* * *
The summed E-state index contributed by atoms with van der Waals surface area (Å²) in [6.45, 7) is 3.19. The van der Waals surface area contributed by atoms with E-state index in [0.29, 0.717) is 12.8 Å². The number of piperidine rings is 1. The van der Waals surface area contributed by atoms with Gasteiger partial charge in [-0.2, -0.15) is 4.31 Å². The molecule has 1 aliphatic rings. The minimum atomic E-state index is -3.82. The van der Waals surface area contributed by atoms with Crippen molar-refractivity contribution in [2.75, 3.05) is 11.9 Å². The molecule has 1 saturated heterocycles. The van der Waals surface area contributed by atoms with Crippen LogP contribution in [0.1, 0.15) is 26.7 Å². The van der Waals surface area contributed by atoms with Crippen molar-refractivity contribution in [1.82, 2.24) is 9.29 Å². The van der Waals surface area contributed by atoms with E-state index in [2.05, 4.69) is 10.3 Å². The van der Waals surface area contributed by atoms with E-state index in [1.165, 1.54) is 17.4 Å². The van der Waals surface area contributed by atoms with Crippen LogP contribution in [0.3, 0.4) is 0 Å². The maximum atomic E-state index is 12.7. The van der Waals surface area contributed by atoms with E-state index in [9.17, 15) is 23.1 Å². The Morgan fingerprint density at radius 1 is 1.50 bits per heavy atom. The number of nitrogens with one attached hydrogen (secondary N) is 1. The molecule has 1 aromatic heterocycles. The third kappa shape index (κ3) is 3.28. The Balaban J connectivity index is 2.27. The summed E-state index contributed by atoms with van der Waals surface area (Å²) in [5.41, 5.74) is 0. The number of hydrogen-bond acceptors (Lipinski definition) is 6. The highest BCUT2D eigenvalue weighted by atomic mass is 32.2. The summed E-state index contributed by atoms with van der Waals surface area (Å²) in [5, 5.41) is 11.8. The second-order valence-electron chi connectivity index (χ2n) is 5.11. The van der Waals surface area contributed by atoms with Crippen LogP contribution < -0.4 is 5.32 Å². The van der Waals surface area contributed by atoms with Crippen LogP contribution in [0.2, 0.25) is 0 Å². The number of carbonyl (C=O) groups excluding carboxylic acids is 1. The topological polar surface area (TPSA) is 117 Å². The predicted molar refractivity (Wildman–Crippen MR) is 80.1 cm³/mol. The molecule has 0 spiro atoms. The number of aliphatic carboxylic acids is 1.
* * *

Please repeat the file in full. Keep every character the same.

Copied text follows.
The summed E-state index contributed by atoms with van der Waals surface area (Å²) in [6.45, 7) is 3.19. The van der Waals surface area contributed by atoms with E-state index in [0.29, 0.717) is 12.8 Å². The number of piperidine rings is 1. The van der Waals surface area contributed by atoms with Gasteiger partial charge in [-0.2, -0.15) is 4.31 Å². The molecule has 1 aliphatic rings. The minimum atomic E-state index is -3.82. The van der Waals surface area contributed by atoms with Crippen molar-refractivity contribution in [2.75, 3.05) is 11.9 Å². The molecule has 1 saturated heterocycles. The van der Waals surface area contributed by atoms with Crippen LogP contribution in [0.1, 0.15) is 26.7 Å². The van der Waals surface area contributed by atoms with Crippen molar-refractivity contribution in [1.82, 2.24) is 9.29 Å². The van der Waals surface area contributed by atoms with E-state index in [2.05, 4.69) is 10.3 Å². The van der Waals surface area contributed by atoms with E-state index in [1.165, 1.54) is 17.4 Å². The van der Waals surface area contributed by atoms with Crippen LogP contribution in [0.3, 0.4) is 0 Å². The maximum atomic E-state index is 12.7. The van der Waals surface area contributed by atoms with E-state index in [9.17, 15) is 23.1 Å². The Morgan fingerprint density at radius 1 is 1.50 bits per heavy atom. The number of nitrogens with one attached hydrogen (secondary N) is 1. The molecule has 1 aromatic heterocycles. The third kappa shape index (κ3) is 3.28. The Balaban J connectivity index is 2.27. The summed E-state index contributed by atoms with van der Waals surface area (Å²) in [5.41, 5.74) is 0. The number of hydrogen-bond acceptors (Lipinski definition) is 6. The highest BCUT2D eigenvalue weighted by atomic mass is 32.2. The summed E-state index contributed by atoms with van der Waals surface area (Å²) in [5, 5.41) is 11.8. The second-order valence-electron chi connectivity index (χ2n) is 5.11. The van der Waals surface area contributed by atoms with Crippen LogP contribution < -0.4 is 5.32 Å². The van der Waals surface area contributed by atoms with Crippen LogP contribution in [0.2, 0.25) is 0 Å². The number of carbonyl (C=O) groups excluding carboxylic acids is 1. The topological polar surface area (TPSA) is 117 Å². The predicted molar refractivity (Wildman–Crippen MR) is 80.1 cm³/mol. The molecule has 0 spiro atoms. The number of aliphatic carboxylic acids is 1.